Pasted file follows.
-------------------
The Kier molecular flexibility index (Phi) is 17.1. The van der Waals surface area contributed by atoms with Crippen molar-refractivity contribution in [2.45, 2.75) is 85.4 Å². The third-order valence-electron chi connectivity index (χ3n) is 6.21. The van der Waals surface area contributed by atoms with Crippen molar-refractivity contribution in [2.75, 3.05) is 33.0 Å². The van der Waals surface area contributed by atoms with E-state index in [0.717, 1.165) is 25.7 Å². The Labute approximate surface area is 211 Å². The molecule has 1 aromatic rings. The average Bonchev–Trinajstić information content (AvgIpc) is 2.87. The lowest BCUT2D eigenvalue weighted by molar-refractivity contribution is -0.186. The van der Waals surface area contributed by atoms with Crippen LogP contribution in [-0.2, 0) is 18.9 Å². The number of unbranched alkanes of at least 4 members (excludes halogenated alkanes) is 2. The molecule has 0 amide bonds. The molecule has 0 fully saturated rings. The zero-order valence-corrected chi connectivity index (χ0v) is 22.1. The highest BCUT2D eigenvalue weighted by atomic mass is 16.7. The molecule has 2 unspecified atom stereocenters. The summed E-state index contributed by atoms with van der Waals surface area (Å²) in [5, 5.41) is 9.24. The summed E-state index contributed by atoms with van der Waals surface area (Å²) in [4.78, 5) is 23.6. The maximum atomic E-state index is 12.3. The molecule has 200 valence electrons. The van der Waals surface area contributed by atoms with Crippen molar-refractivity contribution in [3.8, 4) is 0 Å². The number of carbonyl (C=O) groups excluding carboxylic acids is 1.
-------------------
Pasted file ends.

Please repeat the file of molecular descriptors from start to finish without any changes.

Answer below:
The Kier molecular flexibility index (Phi) is 17.1. The van der Waals surface area contributed by atoms with Crippen molar-refractivity contribution in [2.45, 2.75) is 85.4 Å². The third-order valence-electron chi connectivity index (χ3n) is 6.21. The van der Waals surface area contributed by atoms with Crippen molar-refractivity contribution in [2.75, 3.05) is 33.0 Å². The van der Waals surface area contributed by atoms with E-state index in [0.717, 1.165) is 25.7 Å². The Labute approximate surface area is 211 Å². The molecule has 1 aromatic rings. The average Bonchev–Trinajstić information content (AvgIpc) is 2.87. The lowest BCUT2D eigenvalue weighted by molar-refractivity contribution is -0.186. The van der Waals surface area contributed by atoms with Crippen LogP contribution in [-0.2, 0) is 18.9 Å². The number of unbranched alkanes of at least 4 members (excludes halogenated alkanes) is 2. The molecule has 0 amide bonds. The molecule has 0 fully saturated rings. The zero-order valence-corrected chi connectivity index (χ0v) is 22.1. The highest BCUT2D eigenvalue weighted by atomic mass is 16.7. The molecule has 2 unspecified atom stereocenters. The summed E-state index contributed by atoms with van der Waals surface area (Å²) in [5, 5.41) is 9.24. The summed E-state index contributed by atoms with van der Waals surface area (Å²) in [4.78, 5) is 23.6. The maximum atomic E-state index is 12.3. The molecule has 200 valence electrons. The van der Waals surface area contributed by atoms with Crippen molar-refractivity contribution in [3.8, 4) is 0 Å². The number of carbonyl (C=O) groups excluding carboxylic acids is 1.